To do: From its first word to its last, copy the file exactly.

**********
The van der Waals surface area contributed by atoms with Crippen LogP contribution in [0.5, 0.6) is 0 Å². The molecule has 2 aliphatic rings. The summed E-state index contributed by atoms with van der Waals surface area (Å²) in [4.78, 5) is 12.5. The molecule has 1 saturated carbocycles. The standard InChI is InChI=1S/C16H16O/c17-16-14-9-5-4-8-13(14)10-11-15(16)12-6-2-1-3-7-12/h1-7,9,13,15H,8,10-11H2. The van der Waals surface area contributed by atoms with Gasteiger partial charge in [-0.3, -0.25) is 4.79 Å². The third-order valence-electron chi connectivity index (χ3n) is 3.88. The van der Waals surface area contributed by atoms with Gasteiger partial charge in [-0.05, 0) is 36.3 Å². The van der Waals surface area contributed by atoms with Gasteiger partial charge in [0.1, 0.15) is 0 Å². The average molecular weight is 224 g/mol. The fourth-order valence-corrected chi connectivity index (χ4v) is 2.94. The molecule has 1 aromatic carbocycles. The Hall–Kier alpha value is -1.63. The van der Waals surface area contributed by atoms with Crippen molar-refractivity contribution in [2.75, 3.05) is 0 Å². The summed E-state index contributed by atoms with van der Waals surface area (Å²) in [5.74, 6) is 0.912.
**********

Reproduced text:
The van der Waals surface area contributed by atoms with Crippen LogP contribution in [0.5, 0.6) is 0 Å². The molecule has 2 aliphatic rings. The summed E-state index contributed by atoms with van der Waals surface area (Å²) in [4.78, 5) is 12.5. The molecule has 1 saturated carbocycles. The standard InChI is InChI=1S/C16H16O/c17-16-14-9-5-4-8-13(14)10-11-15(16)12-6-2-1-3-7-12/h1-7,9,13,15H,8,10-11H2. The van der Waals surface area contributed by atoms with Gasteiger partial charge in [-0.3, -0.25) is 4.79 Å². The third-order valence-electron chi connectivity index (χ3n) is 3.88. The van der Waals surface area contributed by atoms with Gasteiger partial charge in [-0.05, 0) is 36.3 Å². The van der Waals surface area contributed by atoms with Gasteiger partial charge in [0.1, 0.15) is 0 Å². The average molecular weight is 224 g/mol. The fourth-order valence-corrected chi connectivity index (χ4v) is 2.94. The molecule has 1 aromatic carbocycles. The Hall–Kier alpha value is -1.63. The van der Waals surface area contributed by atoms with Crippen molar-refractivity contribution in [2.75, 3.05) is 0 Å². The summed E-state index contributed by atoms with van der Waals surface area (Å²) in [5.74, 6) is 0.912.